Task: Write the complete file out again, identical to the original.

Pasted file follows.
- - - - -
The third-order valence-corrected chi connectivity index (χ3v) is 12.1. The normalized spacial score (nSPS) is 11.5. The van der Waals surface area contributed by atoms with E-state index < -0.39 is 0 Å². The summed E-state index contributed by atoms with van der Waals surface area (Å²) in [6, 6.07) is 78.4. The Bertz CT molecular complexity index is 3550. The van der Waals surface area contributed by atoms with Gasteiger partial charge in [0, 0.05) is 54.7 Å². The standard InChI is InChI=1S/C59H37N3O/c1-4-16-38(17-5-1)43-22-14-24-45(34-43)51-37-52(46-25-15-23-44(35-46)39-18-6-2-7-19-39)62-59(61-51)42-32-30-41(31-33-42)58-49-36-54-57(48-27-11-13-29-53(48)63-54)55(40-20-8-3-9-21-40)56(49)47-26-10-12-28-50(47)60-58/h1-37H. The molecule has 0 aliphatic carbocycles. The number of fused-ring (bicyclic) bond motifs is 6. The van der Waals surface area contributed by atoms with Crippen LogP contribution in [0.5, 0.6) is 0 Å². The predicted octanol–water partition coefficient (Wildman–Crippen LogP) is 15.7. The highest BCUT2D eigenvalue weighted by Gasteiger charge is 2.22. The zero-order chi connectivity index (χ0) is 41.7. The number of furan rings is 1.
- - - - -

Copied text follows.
The third-order valence-corrected chi connectivity index (χ3v) is 12.1. The normalized spacial score (nSPS) is 11.5. The van der Waals surface area contributed by atoms with E-state index < -0.39 is 0 Å². The summed E-state index contributed by atoms with van der Waals surface area (Å²) in [6, 6.07) is 78.4. The Bertz CT molecular complexity index is 3550. The van der Waals surface area contributed by atoms with Gasteiger partial charge in [0, 0.05) is 54.7 Å². The standard InChI is InChI=1S/C59H37N3O/c1-4-16-38(17-5-1)43-22-14-24-45(34-43)51-37-52(46-25-15-23-44(35-46)39-18-6-2-7-19-39)62-59(61-51)42-32-30-41(31-33-42)58-49-36-54-57(48-27-11-13-29-53(48)63-54)55(40-20-8-3-9-21-40)56(49)47-26-10-12-28-50(47)60-58/h1-37H. The molecule has 0 aliphatic carbocycles. The number of fused-ring (bicyclic) bond motifs is 6. The van der Waals surface area contributed by atoms with Crippen LogP contribution in [0.5, 0.6) is 0 Å². The predicted octanol–water partition coefficient (Wildman–Crippen LogP) is 15.7. The highest BCUT2D eigenvalue weighted by Gasteiger charge is 2.22. The zero-order chi connectivity index (χ0) is 41.7. The number of furan rings is 1.